Thursday, 6 September 2012

An interview with... me

I have been asked by one of my contacts, who is a journalist, to answer a few questions as a French gay in London for an idea he wants to pitch to an editor. Some of these I found difficult to answer, as will be obvious by the brevity of my answers.

I have no idea if and where it's going to be used, so I thought I would share it here anyway, in case anyone is interested.

Update: A version of this interview has now been published on Têtu's blog.

1) How was growing up in Dijon?
Although I was born and later I went to uni there, I didn't actually grow up in Dijon but in a big village some 50km away. My childhood was fairly uneventful if somewhat untypical for a country kid. Fairly early it became apparent that I was different and although the other kids weren't nasty about it they weren't all that welcoming either. 


Soon as I learnt to read, I took refuge in books, reading more or less any novel that came my way. I only really looked up when I got to Uni, over a decade later, and by then, years spent in my own head hadn't prepared me well for that socialising malarkey. To this day I am very much the loner, despite my best efforts.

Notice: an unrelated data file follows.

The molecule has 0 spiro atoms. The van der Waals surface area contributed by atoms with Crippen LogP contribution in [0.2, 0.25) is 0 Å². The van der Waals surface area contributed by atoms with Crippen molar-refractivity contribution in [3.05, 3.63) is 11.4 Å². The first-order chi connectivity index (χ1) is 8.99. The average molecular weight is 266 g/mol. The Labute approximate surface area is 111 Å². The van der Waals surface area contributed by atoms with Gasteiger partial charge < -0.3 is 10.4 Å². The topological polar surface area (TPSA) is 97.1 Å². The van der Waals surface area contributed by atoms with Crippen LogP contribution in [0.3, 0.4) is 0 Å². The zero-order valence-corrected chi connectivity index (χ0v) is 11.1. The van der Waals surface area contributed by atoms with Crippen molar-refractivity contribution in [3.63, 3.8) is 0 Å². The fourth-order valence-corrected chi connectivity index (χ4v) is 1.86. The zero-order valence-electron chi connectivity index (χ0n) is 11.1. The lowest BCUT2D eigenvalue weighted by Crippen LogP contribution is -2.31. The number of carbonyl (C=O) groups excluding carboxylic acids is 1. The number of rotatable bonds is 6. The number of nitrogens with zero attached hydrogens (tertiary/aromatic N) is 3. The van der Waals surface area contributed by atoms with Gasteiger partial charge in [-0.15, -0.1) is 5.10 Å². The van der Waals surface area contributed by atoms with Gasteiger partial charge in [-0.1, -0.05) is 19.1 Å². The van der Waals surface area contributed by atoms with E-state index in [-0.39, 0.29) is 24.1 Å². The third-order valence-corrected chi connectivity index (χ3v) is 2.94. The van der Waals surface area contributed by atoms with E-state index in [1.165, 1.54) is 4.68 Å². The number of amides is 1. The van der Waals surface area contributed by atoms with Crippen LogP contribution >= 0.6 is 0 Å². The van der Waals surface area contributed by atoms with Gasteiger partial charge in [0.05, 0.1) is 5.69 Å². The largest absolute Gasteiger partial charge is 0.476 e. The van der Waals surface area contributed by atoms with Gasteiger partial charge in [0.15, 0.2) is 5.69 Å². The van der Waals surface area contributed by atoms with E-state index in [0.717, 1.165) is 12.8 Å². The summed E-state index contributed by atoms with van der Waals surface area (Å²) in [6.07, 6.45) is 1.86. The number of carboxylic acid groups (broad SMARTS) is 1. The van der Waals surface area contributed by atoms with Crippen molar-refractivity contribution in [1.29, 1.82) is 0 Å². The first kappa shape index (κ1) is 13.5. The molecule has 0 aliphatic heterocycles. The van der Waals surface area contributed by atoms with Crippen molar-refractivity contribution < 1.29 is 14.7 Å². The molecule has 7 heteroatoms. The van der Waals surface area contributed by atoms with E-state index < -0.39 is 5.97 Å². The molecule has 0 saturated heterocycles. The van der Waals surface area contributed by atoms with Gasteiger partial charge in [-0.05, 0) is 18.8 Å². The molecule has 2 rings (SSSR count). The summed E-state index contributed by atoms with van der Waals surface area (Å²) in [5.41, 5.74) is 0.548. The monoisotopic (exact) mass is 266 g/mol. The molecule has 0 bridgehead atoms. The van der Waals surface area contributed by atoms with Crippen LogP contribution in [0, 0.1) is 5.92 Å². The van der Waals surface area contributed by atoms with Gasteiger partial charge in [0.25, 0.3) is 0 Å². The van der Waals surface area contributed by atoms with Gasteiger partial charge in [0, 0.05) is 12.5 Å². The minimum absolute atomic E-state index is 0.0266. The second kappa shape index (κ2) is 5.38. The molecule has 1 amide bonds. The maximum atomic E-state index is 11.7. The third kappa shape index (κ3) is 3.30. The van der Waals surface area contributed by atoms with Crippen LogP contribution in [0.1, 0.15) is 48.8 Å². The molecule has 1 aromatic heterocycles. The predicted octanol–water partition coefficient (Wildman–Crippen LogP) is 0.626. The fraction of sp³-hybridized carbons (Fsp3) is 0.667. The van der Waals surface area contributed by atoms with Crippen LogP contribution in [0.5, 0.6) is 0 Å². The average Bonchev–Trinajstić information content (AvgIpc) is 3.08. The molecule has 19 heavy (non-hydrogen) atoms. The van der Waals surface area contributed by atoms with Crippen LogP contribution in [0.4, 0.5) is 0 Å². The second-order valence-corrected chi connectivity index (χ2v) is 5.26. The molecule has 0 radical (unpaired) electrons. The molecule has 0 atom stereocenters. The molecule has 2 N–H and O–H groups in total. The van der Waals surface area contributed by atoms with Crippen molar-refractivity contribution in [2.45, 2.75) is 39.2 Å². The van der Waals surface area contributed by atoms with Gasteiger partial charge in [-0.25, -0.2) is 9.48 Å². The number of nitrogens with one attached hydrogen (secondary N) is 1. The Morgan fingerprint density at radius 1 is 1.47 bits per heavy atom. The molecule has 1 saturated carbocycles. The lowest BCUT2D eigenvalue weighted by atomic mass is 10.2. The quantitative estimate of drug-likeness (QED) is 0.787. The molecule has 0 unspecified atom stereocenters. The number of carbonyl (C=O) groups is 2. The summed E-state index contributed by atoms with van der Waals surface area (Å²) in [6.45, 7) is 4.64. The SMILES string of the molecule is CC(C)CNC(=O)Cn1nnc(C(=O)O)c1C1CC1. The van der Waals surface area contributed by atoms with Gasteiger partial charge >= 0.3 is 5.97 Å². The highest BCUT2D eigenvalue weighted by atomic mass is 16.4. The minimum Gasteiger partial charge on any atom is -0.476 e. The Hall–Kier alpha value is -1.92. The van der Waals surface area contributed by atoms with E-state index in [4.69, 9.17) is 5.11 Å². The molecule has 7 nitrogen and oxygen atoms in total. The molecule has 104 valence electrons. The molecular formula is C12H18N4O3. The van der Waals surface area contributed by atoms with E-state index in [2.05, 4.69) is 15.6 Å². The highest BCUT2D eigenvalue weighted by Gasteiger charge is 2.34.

2) When did you move to London and why?
Somehow I ended up studying English at uni. This means that visiting a native-speaking country is always more or less at the back of your mind. Eventually I spent a week in London visiting a guy from my neck of the woods who'd moved there a few years previously. He was working, so I spent much of my time wandering around on my own. 


Pretty soon it became clear that, as corny as it sounds, I had fallen in love with the place, its chaotic energy, its vibe. I still remember a feeling of relief, almost physical, like a weight had been take off my shoulders, at being there. 

I went back to uni, went through ten months of national service and then I had to make a decision as to whether I would go back again to uni and study to become a teacher (something I didn't want to do) or move to London, at least for a while. 

One early July morning in 2000, I got in my car, which was filled to the gills with my stuff and I made my way to the big smoke. I haven't really looked back.

3) You photograph men for a hobby. Did you photograph any men back in France?
Photography is one of my creative outlets, and it seems to be taking centre-stage at the moment. Until recently I was a member of a choir (see below). I also write a little and contribute to various publications. The only reading I seem to find time for these days are the books for the reading group I have been moderating for over 11 years.

Photographing men is something I have only started doing very recently, after joining the Gay Photographers Network. I only really discovered photography in 2002 after I bought a small compact digital camera for a trip to Sydney with the choir. Before that I was interested but somehow my pictures were always rubbish with an old-fashioned film camera.

Digital photography really freed me and the intervening years have been a slow learning process, shooting mostly building and things that don't move. A process that is still a long way from completion, if there is such thing.